When is a standard not a standard?

When it’s a double standard.

Inspectors accredit private laboratories to an ISO standard in a less rigorous way than they do EC Official Control Laboratories or National Reference Laboratories.

Private laboratories can be cheap because they pay for poorly trained and qualified staff. That’s what the ISO standard expects.

The inspection body needs cash flow from a large number of customers to stay in business.  But it is also used as a proxy by bodies like the Food Standards Agency to enforce aspects of EC legislation on its behalf.  It therefore holds private and official labs to different standards of the ISO standard.

Go To Bed

Samples sent to reference labs often find out-of-specification results that private labs have missed (false negatives).  When inspectors meet well-qualified staff they treat them the same as less knowledgeable staff they have met elsewhere.  This is inherent in the ISO standard because it is sold as the source of quality.  According to the standard, professional staff are not the source of quality; accreditation is.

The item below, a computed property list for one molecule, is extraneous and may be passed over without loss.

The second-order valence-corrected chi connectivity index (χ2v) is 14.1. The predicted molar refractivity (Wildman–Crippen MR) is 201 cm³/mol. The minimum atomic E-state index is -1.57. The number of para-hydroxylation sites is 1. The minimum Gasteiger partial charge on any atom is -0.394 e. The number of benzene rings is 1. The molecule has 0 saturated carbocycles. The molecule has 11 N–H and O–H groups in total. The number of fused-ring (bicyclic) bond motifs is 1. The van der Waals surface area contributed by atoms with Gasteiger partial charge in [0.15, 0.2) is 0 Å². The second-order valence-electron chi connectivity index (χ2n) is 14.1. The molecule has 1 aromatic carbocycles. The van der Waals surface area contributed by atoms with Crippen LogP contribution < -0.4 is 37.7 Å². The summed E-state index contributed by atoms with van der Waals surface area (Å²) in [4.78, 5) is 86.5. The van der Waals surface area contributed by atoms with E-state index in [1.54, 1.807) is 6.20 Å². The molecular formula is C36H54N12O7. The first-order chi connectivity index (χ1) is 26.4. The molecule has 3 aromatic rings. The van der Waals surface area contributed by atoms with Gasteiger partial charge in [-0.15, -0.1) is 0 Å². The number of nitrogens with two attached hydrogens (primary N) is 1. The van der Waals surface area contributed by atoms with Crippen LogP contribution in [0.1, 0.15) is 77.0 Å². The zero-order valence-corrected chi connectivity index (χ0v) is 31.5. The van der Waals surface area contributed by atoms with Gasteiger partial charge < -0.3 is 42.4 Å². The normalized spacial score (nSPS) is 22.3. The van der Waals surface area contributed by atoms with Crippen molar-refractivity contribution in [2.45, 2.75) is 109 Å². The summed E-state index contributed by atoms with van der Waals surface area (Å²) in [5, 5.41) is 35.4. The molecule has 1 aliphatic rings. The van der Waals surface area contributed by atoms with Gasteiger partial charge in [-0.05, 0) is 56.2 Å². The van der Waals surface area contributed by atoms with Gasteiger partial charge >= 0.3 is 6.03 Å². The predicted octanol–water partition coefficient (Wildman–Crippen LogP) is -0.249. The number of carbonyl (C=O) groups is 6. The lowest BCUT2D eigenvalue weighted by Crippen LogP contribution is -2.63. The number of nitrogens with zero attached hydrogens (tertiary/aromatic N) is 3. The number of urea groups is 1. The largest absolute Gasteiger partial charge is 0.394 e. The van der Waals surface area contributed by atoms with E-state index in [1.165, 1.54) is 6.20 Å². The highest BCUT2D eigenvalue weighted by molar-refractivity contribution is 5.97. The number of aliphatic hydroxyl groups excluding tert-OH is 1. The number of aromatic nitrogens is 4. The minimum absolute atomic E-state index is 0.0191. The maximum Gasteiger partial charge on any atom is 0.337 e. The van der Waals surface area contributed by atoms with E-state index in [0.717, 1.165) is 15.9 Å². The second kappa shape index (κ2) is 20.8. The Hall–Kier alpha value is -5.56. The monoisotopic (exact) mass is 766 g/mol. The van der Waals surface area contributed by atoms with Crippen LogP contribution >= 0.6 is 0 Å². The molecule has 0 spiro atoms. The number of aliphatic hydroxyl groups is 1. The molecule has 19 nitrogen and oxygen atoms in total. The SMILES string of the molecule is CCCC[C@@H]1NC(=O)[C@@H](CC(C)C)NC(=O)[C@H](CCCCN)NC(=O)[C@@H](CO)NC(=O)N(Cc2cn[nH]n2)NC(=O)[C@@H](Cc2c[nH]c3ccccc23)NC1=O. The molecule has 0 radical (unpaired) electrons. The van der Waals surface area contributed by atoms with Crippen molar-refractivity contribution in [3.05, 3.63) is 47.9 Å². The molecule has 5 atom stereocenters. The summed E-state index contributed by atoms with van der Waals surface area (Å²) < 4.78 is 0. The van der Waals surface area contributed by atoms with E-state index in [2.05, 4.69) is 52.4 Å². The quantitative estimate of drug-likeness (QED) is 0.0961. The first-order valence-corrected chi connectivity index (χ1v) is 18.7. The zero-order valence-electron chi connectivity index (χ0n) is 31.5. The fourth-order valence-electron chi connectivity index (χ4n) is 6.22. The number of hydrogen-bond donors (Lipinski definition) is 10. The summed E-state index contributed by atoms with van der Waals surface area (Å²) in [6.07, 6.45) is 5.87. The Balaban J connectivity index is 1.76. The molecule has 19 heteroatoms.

The evidence does not support this.  Private labs often send reference labs impure or inappropriate samples because of lack of skills to investigate a sample fully or using simplified methods.

A business or clinician can be misled by poor results and fail to recognise this because they believe the accredition marks assure equality in quality.

Clinicians are particularly at risk of accepting the multitude of quality certificates at face value.  Do they realise how much time the pathology staff spend keeping the paperwork correct when they could have been analysing the samples more carefully?

One standard…but really, two standards.

This entry was posted in Bureaucracy, Cartel, Forensic science, Laboratory medicine, Medicine, NHS, Practical problems, Science and tagged , , , , , . Bookmark the permalink.

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